How I won the World Cup (from the comfort of my sofa)

A nostalgic look back at sports games of the past.

I don't like to boast but, in my time, I've scored a goal in the World Cup Final, got a hole-in-one at St Andrews and beat Roger Federer on a grass court. That's because, in the virtual world, it doesn't matter if you have two left feet, so long as your thumbs are in tip-top condition.

Sports computer games have been around pretty much since the beginning of the medium and even though real-world sport completely passes me by, I've played a surprising amount of it from my sofa.

The first video game I ever played was a cricket simulator, its code lovingly typed from a computer magazine into my older brother's ZX Spectrum.
The gameplay was not thrilling: after spending what seemed like an age debating where to put your fielders -- what if I went crazy and just played everyone in the slips? -- you got to the match.

The bowler did his run-up, the ball-pixel whistled across the green-and-white screen and then the moment of truth came . . . "Run (Y/N)?" Edge-of-the-seat stuff.

In the early days of home computing, developers had a crack at making titles around some unlikely sports. World Games on the Commodore 64 allowed you to prove yourself at log-rolling and sumo wrestling (sadly not at the same time), while an entire generation ruined their wrists through the frantic waggling of the joystick required to triumph in Daley Thompson's Decathalon. (To this day, my house mate James claims to have invented a new and better way of playing this. He is unwilling to reveal his secret, save that it involved a sock.)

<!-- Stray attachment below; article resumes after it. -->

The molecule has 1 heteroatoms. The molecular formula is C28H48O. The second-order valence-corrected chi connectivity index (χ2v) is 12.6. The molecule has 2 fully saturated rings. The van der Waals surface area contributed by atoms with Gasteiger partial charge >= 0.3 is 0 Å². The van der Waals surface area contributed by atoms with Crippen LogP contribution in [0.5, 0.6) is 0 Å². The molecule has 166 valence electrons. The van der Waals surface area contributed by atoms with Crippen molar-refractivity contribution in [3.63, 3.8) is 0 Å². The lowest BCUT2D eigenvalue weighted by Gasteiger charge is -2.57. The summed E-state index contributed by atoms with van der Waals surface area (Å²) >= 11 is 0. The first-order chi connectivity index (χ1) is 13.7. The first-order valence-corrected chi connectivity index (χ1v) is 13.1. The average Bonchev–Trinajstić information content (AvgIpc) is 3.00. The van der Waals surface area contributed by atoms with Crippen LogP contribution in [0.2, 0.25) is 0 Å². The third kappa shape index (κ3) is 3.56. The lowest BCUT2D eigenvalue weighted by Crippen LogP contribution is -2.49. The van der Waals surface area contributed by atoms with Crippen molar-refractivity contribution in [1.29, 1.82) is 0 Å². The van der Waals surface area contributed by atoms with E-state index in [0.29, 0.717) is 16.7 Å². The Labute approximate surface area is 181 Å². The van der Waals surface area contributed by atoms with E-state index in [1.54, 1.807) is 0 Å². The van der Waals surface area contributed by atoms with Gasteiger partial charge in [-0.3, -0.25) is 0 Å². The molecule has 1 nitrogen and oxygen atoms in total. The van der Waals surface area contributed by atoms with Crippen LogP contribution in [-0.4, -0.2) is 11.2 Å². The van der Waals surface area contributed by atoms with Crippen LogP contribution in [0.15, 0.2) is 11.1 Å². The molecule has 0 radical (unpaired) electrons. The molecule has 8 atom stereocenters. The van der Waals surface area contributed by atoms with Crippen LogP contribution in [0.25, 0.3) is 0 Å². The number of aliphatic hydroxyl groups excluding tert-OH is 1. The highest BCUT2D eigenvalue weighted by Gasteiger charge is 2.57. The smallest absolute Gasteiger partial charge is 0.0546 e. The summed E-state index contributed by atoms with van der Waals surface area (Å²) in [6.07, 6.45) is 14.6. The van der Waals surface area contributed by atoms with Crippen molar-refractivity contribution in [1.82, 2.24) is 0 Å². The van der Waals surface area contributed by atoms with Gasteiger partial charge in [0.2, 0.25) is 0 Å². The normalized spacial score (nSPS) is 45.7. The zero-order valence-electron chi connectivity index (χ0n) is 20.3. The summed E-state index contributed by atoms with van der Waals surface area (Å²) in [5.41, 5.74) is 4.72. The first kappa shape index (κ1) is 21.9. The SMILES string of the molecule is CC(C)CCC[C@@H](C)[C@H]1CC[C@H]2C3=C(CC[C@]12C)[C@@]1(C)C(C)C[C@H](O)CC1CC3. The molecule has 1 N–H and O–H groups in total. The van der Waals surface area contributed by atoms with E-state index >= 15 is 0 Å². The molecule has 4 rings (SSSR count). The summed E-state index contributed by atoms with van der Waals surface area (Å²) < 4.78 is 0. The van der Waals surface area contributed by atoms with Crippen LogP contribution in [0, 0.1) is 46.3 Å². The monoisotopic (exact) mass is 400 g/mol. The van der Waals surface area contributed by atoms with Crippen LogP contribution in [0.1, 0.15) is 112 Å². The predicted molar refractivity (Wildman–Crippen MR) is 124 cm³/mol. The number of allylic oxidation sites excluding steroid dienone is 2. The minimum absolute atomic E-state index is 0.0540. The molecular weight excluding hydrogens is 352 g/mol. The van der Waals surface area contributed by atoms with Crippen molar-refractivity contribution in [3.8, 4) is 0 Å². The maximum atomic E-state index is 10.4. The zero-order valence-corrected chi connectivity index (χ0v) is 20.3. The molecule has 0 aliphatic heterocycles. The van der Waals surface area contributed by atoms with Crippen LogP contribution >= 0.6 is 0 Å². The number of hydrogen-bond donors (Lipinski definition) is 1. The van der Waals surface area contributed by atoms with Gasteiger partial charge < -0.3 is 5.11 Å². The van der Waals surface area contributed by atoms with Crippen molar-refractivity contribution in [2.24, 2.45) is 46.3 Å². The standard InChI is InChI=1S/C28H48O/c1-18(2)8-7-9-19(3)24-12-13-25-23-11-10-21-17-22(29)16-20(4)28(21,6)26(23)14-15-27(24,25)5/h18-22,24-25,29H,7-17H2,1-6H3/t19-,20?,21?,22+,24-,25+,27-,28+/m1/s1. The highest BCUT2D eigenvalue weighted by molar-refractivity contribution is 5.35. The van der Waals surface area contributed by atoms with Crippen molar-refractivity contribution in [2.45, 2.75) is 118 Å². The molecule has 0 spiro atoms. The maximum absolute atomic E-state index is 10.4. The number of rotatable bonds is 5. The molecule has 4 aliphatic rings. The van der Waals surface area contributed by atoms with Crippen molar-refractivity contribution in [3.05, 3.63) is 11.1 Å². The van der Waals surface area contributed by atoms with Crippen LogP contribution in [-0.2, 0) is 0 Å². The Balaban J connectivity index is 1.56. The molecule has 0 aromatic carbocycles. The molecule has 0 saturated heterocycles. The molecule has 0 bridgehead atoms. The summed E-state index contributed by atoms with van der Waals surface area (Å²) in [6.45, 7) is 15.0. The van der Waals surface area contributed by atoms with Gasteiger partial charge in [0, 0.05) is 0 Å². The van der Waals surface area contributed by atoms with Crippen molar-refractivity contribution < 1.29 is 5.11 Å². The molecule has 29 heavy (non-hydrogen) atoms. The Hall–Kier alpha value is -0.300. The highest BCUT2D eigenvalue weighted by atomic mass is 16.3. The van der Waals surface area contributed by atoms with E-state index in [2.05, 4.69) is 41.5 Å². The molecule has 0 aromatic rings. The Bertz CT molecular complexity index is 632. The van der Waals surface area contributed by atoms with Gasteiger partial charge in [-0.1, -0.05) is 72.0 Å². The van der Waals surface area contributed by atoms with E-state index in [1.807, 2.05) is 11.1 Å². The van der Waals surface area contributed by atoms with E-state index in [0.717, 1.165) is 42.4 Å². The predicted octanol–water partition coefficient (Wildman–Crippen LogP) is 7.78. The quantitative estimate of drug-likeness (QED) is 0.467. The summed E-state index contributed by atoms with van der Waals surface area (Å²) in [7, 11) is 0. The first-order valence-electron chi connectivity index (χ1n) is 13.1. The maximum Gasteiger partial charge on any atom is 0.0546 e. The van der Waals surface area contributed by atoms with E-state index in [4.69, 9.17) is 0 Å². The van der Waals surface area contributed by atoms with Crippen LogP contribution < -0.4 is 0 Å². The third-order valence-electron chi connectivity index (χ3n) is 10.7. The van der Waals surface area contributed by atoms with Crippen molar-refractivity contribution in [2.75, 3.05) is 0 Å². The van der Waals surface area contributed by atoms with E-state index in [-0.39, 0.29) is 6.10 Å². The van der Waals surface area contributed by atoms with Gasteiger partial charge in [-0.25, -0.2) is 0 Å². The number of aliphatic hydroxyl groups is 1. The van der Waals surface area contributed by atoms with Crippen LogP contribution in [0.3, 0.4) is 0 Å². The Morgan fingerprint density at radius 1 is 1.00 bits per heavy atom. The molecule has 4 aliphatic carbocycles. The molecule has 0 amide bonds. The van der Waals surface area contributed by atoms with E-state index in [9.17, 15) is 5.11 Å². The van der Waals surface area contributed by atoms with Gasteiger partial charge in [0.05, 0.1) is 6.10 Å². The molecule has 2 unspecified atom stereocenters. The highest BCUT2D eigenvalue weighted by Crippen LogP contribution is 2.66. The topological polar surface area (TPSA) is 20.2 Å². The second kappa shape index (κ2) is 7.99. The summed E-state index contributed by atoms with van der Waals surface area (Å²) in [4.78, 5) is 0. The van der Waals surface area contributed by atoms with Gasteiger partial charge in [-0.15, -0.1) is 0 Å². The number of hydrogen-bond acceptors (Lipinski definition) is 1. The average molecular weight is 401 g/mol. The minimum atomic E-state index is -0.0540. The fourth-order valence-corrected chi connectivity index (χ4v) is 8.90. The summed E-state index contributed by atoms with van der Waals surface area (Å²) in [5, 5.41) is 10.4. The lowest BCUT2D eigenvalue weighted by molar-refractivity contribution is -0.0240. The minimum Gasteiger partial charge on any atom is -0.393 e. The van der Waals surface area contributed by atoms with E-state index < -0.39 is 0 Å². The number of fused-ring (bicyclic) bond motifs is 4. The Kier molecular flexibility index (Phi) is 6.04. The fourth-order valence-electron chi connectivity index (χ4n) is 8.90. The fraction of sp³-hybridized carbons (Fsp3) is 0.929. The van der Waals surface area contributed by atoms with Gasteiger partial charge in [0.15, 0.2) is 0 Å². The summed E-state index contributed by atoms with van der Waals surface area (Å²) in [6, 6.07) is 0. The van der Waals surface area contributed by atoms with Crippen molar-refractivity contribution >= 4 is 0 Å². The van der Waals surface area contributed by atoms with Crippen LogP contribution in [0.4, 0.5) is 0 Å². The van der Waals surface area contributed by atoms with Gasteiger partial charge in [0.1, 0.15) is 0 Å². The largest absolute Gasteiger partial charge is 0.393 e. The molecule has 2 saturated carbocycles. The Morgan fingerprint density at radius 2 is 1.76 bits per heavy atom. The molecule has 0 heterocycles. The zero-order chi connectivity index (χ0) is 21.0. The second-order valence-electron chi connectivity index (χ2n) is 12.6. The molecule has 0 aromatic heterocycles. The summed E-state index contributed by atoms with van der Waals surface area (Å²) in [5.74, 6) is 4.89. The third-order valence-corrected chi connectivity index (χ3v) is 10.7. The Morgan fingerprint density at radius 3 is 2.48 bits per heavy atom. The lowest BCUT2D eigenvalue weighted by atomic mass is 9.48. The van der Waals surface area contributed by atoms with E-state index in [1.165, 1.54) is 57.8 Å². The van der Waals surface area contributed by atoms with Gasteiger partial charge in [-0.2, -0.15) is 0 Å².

Daley's success kicked off a lucrative trend for popular sportsmen -- and, occasionally, women -- to lend their names to games. There was Mike Tyson's Punch-Out!! (yes, with two exclamation marks) on the Nintendo, from the pre-ear-chomp era; it featured some pretty brisk racial stereotyping, although at least the Russian boxer called "Vodka Drunkenski" earlier in the Punch Out!! series had been changed to "Soda Popinski". He still did a Cossack dance, though. And sparred alongside a Spaniard called Don Flamenco and a German called Von Kaiser.

There was more innocent fun to be had in Graham Gooch's Cricket, which was followed by Brian Lara Cricket; while the modern era has Tiger Woods PGA Tour, released every year since 1998 with the grim inevitability of a tax return. You might ask if golf changes drastically enough in 12 months to justify EA trying to charge you £49.99 for an updated version. But that's why you'll never succeed as a games publisher -- because they sell extremely well, even since Tiger's unfortunate stumble in the rough. The latest version boasts a "sumptuous and flexible" control scheme, so there's that.

Champing at the bit

The most popular sport in video-game land, unsurprisingly, is football. And what is the best football game? The popular vote right now would go to Fifa, another EA mega-brand, which has overtaken Pro Evolution Soccer to sit on top of the charts like . . . well, Arsenal? (Or was it the other lot?)

Most gamers over 25, meanwhile, will have a special place in their heart for 1994's Sensible Soccer -- "Sensi" -- which was so good that it was placed in a canon of ten games worth preserving for posterity at Stanford University.

I've dabbled in both of these but they were a bit too footbally for my liking. My choice would be the magnificently epic Championship Manager series.

If you love statistics, you'll love "Champ Man", which puts you in charge of a team of low-grade layabouts and challenges you to skilfully navigate the transfer market to craft them into a world-beating force.

I discovered it during my final year at university, and -- given that the alternative to guiding Ibrahima Bakayoko and team-mates to European glory was translating Piers Plowman -- it might be that I can't make an objective assessment. But I have to tell you, in the closing seconds of the final, when the screen flashed "GOAL!", there was a moment when I thought: oh, this sport thing. This is what everyone sees in it.

Helen Lewis is deputy editor of the New Statesman. She has presented BBC Radio 4’s Week in Westminster and is a regular panellist on BBC1’s Sunday Politics.